The narrow format of the book refers to the Renaissance editions where the double-page spread fits into the space of a hexagon. The French cover, the only freedom from the English edition, displays the canon also reproduced in the opening pages. The demonstration is made: the book is the best example of the knowledge distilled in its pages.
The table of contents is laid out with the utmost simplicity. The general classicism of the layout is a tour de force of minimalism whose spirit is not incompatible with functionalist modernity, even if it is also a guarantor of classical tradition. Good graphic design, as emphasised in the opening pages, has no side, only that which works and from where one wishes to take it.
The book is intended to be a manual on typography, from the synopsis of its historical creation to its calibration on the page.
The first three chapters are an excellent introduction to the philosophy of classical typographic composition. Through his writing and the poetic images used, Bringhurst distils with pedagogy and naturalness what many teachers struggle to share with students. It is this breath of fresh air that is the author's strength, rather than the erudition that can easily be found in other textbooks.
The author's choices are not always easy to follow. Thus, after the first few chapters dealing with the composition of certain levels of text (headings, beginning of paragraphs, captions, notes, etc.), the reader is led to consider ligatures and hyphenation. Bringhurst aims to be relatively comprehensive, presenting the glyphs common in English, but also ligatures limited to the Greek italic alphabet, as well as the rules and exceptions for many languages, without being complete.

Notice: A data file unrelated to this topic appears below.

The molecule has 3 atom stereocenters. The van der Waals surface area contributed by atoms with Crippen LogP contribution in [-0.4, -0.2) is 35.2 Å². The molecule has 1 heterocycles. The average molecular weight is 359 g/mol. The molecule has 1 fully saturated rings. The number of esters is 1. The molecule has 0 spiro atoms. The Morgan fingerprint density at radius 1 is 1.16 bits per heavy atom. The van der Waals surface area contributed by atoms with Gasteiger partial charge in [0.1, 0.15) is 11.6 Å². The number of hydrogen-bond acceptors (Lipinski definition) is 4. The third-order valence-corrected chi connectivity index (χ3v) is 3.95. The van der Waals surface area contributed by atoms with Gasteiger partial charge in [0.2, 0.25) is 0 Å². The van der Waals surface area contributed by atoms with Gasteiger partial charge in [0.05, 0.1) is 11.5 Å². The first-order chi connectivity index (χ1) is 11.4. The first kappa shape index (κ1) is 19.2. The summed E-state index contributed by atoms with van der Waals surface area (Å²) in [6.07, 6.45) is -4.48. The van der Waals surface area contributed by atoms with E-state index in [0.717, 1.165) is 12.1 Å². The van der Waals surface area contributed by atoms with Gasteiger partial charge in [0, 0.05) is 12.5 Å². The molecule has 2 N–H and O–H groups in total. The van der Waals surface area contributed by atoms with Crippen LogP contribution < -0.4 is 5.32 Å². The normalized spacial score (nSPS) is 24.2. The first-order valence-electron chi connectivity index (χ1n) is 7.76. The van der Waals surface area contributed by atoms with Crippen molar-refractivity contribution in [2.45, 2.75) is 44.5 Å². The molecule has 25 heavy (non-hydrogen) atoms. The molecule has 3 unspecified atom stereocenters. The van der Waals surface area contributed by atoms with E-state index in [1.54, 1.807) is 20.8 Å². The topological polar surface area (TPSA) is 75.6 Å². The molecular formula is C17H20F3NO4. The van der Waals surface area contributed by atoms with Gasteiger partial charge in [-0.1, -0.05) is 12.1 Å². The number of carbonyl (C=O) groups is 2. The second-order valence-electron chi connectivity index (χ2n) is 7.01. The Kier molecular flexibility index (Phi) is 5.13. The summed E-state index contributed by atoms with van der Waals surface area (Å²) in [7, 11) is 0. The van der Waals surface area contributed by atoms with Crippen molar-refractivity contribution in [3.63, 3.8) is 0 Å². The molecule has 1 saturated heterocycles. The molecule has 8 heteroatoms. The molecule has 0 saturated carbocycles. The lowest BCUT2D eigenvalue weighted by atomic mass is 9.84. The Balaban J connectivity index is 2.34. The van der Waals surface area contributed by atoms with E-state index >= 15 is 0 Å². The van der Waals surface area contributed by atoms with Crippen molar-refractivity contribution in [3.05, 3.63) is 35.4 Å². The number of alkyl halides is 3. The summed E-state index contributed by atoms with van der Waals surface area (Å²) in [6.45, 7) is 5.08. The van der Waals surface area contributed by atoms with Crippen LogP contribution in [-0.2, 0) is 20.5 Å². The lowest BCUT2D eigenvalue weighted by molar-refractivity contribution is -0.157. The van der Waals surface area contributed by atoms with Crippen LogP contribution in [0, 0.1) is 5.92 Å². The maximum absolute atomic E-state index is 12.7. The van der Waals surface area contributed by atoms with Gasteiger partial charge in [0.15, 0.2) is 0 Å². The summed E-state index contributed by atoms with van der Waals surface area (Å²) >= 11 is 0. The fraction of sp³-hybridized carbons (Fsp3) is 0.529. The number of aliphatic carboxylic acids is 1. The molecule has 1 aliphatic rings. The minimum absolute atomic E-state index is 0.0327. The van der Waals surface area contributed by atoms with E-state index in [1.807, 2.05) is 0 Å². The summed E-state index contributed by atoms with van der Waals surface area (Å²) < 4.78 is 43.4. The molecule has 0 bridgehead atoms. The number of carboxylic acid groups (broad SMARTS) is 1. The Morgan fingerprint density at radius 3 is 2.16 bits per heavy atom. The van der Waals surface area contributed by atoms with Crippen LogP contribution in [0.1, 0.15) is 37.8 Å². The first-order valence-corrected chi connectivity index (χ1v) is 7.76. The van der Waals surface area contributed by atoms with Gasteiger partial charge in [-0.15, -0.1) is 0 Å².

The example of the entry on the hyphen is quite telling. The author discusses the history of the hyphen, its use by Estienne and Gamaront during the Renaissance, its graphic aspect, whether it was slanted or not, single or double. In the same paragraphs, the author goes on to discuss the conflicts between the calligraphic or purely linear and modernist versions preferred by font distributors as opposed to the choices of type designers. From these aesthetic considerations, the type designer will receive totally relevant content, but the graphic designer or layout artist will probably be lost in the richness that is so profoundly necessary for total professional success.
It is this completeness of approach, but this in-between exhaustiveness, that seems to be shaky. The use of complementary and specialised manuals is essential for the graphic designer wishing to perfect the knowledge distilled here in dots, even if this requires the acquisition of numerous books.
Bringhurst anchors his approach in that of a textual pedagogy, where reading is the anchor of knowledge. The book's format, which respects the classical canons, confirms this choice, and the consultation of the volume is closer to that of a novel than a guide to visual culture.